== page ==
Chaplains serve in many roles: Providing for the free exercise of religion for service members and their families; advising leadership on spiritual/religious matters and the morale and welfare of personnel; providing spiritual and emotional 100% confidential counseling and crisis intervention.

That 100% confidentiality is absolute! Chaplains (and their enlisted teammates) cannot disclose anything shared with them professionally, including harm to self and others. This provides a completely safe place for service members to bring issues—they know that whatever they bring up stays there like nowhere else in the military. Chaplains also counsel everyone—where an Episcopal priest primarily works with Episcopalians/Christians, an Episcopal chaplain might find themselves counseling a Jewish, Wiccan, or Humanist service member. In many ways, the chaplain’s “parish” is an entire base, and their “parishioners” are everyone they encounter, whether or not they ever come to a chapel service or believe as the chaplain believes.

Chaplains provide for the free exercise by offering religious rites within their faith group or connecting service members to resources when they cannot directly be provided. For example, as an Episcopal priest, I am able to provide Sunday morning services to those of Protestant Christian backgrounds. I have to provide for a Catholic or Jewish service member by connecting them with other resources, on and off the base.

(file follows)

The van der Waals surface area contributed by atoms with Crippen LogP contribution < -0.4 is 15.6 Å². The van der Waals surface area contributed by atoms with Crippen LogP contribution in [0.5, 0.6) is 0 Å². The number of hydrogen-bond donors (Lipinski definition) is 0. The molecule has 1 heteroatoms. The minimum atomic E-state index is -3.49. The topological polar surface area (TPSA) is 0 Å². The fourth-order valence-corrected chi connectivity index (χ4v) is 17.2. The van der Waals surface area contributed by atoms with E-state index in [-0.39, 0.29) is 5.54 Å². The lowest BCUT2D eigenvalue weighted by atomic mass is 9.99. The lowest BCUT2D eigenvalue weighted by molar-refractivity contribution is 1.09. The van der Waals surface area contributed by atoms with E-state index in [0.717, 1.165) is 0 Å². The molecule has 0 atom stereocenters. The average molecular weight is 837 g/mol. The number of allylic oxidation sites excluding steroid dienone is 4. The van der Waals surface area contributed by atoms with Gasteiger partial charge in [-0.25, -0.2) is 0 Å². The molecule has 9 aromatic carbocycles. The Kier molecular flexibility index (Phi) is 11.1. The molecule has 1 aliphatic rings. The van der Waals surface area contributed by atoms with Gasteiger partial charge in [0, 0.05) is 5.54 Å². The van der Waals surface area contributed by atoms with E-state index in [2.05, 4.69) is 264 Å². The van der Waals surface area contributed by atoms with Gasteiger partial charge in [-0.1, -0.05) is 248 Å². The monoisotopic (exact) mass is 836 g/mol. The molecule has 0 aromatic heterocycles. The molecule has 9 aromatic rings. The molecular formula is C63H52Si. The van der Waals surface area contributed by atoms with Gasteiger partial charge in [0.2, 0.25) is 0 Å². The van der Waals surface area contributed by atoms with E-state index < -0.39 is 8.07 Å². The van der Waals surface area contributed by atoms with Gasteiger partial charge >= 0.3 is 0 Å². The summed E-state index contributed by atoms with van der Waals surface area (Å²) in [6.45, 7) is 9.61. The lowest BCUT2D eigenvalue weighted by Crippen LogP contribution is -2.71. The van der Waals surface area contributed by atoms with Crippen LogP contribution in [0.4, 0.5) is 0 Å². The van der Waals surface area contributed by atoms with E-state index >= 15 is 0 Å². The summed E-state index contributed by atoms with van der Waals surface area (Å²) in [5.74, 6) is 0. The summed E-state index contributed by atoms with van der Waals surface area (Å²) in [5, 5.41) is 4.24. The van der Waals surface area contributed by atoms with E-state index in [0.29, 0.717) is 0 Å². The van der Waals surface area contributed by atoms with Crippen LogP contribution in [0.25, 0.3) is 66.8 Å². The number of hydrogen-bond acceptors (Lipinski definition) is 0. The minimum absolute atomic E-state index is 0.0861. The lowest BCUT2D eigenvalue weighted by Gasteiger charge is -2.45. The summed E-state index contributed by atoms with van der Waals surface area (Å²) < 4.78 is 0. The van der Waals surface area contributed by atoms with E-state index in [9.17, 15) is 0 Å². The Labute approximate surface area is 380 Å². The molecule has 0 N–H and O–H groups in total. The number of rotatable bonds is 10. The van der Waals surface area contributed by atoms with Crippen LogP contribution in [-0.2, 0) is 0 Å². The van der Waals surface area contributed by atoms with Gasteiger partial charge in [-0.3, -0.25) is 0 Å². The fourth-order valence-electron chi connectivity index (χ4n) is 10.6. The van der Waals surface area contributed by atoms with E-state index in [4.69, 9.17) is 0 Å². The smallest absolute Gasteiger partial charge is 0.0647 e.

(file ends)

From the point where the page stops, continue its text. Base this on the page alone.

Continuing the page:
How do you become a military chaplain?

Becoming a military chaplain in the Episcopal Church starts out much like any ordination process: Speaking to a local priest and working with the diocese. At some point the individual would need to also connect with the office of the Suffragan Bishop for the Armed Services and Federal Ministries to obtain an “endorsement” for military chaplaincy.

If the individual has not yet gone to or is currently attending seminary, they will likely become a chaplain candidate - a kind of apprenticeship that allows them to test the waters of military life. Chaplain candidates can back out of the process and the military at any time with no penalty. If the individual is already ordained, they would likely skip this step and could go from civilian ministry directly to military chaplaincy once endorsed. No matter how they transition to chaplaincy, chaplains can serve as Active Duty (full time military service) or in the Guard or Reserves (part-time military, part-time civilian clergy).